theideaguy profile image
Paul Scivetti

Peter, all great points. I've been working full-time remote for 25 years at this was called 'telecommuting' back in the day.  :)

A few other points I'd like to add...

  1. Working remotely requires ACTIVE LISTENING for important meeting, especially one involving multiple people.  That involves asking clarifying questions to make sure you're picking up on the speaker's intent ("So, what I'm hearing you say is....").  Video chat has actually help with communication, but even with video, it is easy to miss something in a remote meeting.

  2. No side conversations in meetings.  When you have a meeting where some folks are remote and some folks are together in a room, the 'side conversations' that go on in the room are incredibly difficult to focus on for the remotes.  In these hybrid situations, it is really important to have just one person speaking at a time in the room.

  3. Leave home every day. (psychologically, not physically)  When you're at work, be at work.  Separate physical space - even a corner in a room - really makes a difference.  If you're partner/spouse also works from home, you each need separate work space (from 'home space' and from each other)

  4. Leave work every day.  Sometimes when you work remote, there is a tendency to be on call 24/7 and never (mentally) 'leave work'.  This is more insidious that you might think.  It totally screws up your work/life balance and messes with your relationships in a negative way.  And it can be hard to do when you're passionate about what you're working on or the people you're working with - but it is vitally important if you're doing this long term.

  5. Actively look for ways to foster team spirit and knock down barriers to efficiency.  Sometimes folks are just toodling along doing what they do without looking at they what and why of it.  If something bugs you or strikes you as not optimal, bring it up.  It is amazing how small improvements to common issues can help bind a team together.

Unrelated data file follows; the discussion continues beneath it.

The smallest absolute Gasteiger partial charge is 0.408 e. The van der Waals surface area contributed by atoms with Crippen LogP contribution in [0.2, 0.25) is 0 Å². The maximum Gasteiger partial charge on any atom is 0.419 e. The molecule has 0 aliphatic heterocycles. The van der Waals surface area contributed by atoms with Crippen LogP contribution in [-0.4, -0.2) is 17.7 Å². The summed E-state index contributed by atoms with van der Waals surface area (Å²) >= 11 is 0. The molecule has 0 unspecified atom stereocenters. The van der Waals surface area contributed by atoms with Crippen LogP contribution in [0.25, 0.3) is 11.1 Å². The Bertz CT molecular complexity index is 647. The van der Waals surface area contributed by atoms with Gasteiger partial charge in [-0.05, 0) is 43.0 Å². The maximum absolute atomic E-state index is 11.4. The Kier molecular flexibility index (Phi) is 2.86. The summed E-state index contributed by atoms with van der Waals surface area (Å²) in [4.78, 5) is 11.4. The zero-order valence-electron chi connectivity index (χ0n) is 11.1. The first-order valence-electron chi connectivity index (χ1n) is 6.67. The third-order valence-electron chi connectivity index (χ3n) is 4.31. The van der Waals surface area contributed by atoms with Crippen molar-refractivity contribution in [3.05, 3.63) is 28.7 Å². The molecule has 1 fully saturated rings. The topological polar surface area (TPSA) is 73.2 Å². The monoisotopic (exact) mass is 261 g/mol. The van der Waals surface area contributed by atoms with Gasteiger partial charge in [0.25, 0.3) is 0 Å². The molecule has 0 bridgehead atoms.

kayis profile image
K • Edited

If you let you lead into the trap of being available as possible and on cam people will use it to bind you.

Synchronous communication is an issue of process.

Tools like Slack and Hangouts are the wrong way.

ben profile image
Ben Halpern

We use Slack but still guard against the synchronous expectation trap. We try to make most things async, but sync when it's convenient. We primarily treat GitHub issues as asynchronous. Tools-wise, what's your general alternative to Slack?

I will note that I am 100% off Slack, etc. in non-team settings like these big open source projects. I've found it wholly useless.

kayis profile image

I think chats are nice sometimes.

I'm in the Reason and React-Native Discord channels and it's sometimes nice to get stuff explained so I can ask additional questions on the fly.

But my experience with chats at work was always that people went batshit crazy with them. Suddenly you had 20 messages in Slack, WhatsApp and SMS.

Often the problem was process based, like, when you have no process at all. Stuff getting tested in-production, customers getting mad, ops and PMs shitting their pants and calling for a dev to save their butt and getting angry because no-one is online.

I try to get most things done via email or issue trackers, people expect them to be slower than chats or messengers.